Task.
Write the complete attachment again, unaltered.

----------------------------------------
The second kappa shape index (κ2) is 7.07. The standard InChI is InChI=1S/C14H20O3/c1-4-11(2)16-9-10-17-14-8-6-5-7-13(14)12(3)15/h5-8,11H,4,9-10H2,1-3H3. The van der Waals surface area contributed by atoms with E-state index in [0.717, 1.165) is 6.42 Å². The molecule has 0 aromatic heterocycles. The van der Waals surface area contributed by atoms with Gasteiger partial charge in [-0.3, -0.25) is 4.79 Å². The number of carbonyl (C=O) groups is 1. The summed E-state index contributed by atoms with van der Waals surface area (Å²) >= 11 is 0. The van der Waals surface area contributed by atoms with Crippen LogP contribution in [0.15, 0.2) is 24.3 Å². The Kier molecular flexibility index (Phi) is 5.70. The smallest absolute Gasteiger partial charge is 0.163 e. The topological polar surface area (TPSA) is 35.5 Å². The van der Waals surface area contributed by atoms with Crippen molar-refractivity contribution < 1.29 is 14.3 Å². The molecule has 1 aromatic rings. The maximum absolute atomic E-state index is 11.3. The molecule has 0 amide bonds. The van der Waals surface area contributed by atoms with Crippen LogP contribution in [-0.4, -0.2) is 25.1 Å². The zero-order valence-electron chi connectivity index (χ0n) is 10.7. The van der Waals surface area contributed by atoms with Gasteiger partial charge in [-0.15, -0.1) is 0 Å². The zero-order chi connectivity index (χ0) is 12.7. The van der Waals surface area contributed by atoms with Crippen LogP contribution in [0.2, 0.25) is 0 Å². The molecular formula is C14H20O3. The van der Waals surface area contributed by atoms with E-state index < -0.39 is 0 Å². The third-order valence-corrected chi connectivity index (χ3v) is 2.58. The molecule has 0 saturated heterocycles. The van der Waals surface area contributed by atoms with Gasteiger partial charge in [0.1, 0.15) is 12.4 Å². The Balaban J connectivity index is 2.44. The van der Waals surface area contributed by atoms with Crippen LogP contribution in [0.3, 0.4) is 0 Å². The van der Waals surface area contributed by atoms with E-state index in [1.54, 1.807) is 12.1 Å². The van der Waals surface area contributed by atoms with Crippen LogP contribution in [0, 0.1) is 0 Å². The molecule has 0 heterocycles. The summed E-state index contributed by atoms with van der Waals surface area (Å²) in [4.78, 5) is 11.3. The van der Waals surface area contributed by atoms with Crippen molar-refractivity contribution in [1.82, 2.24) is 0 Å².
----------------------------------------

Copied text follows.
The second kappa shape index (κ2) is 7.07. The standard InChI is InChI=1S/C14H20O3/c1-4-11(2)16-9-10-17-14-8-6-5-7-13(14)12(3)15/h5-8,11H,4,9-10H2,1-3H3. The van der Waals surface area contributed by atoms with E-state index in [0.717, 1.165) is 6.42 Å². The molecule has 0 aromatic heterocycles. The van der Waals surface area contributed by atoms with Gasteiger partial charge in [-0.3, -0.25) is 4.79 Å². The number of carbonyl (C=O) groups is 1. The summed E-state index contributed by atoms with van der Waals surface area (Å²) >= 11 is 0. The van der Waals surface area contributed by atoms with Crippen LogP contribution in [0.15, 0.2) is 24.3 Å². The Kier molecular flexibility index (Phi) is 5.70. The smallest absolute Gasteiger partial charge is 0.163 e. The topological polar surface area (TPSA) is 35.5 Å². The van der Waals surface area contributed by atoms with Crippen molar-refractivity contribution < 1.29 is 14.3 Å². The molecule has 1 aromatic rings. The maximum absolute atomic E-state index is 11.3. The molecule has 0 amide bonds. The van der Waals surface area contributed by atoms with Crippen LogP contribution in [-0.4, -0.2) is 25.1 Å². The zero-order valence-electron chi connectivity index (χ0n) is 10.7. The van der Waals surface area contributed by atoms with Gasteiger partial charge in [-0.15, -0.1) is 0 Å². The zero-order chi connectivity index (χ0) is 12.7. The van der Waals surface area contributed by atoms with Crippen LogP contribution in [0.2, 0.25) is 0 Å². The molecular formula is C14H20O3. The van der Waals surface area contributed by atoms with E-state index < -0.39 is 0 Å². The third-order valence-corrected chi connectivity index (χ3v) is 2.58. The molecule has 0 saturated heterocycles. The van der Waals surface area contributed by atoms with Gasteiger partial charge in [0.1, 0.15) is 12.4 Å². The Balaban J connectivity index is 2.44. The van der Waals surface area contributed by atoms with Crippen LogP contribution in [0.3, 0.4) is 0 Å². The van der Waals surface area contributed by atoms with E-state index in [1.54, 1.807) is 12.1 Å². The van der Waals surface area contributed by atoms with Crippen LogP contribution in [0, 0.1) is 0 Å². The molecule has 0 heterocycles. The summed E-state index contributed by atoms with van der Waals surface area (Å²) in [4.78, 5) is 11.3. The van der Waals surface area contributed by atoms with Crippen molar-refractivity contribution in [1.82, 2.24) is 0 Å².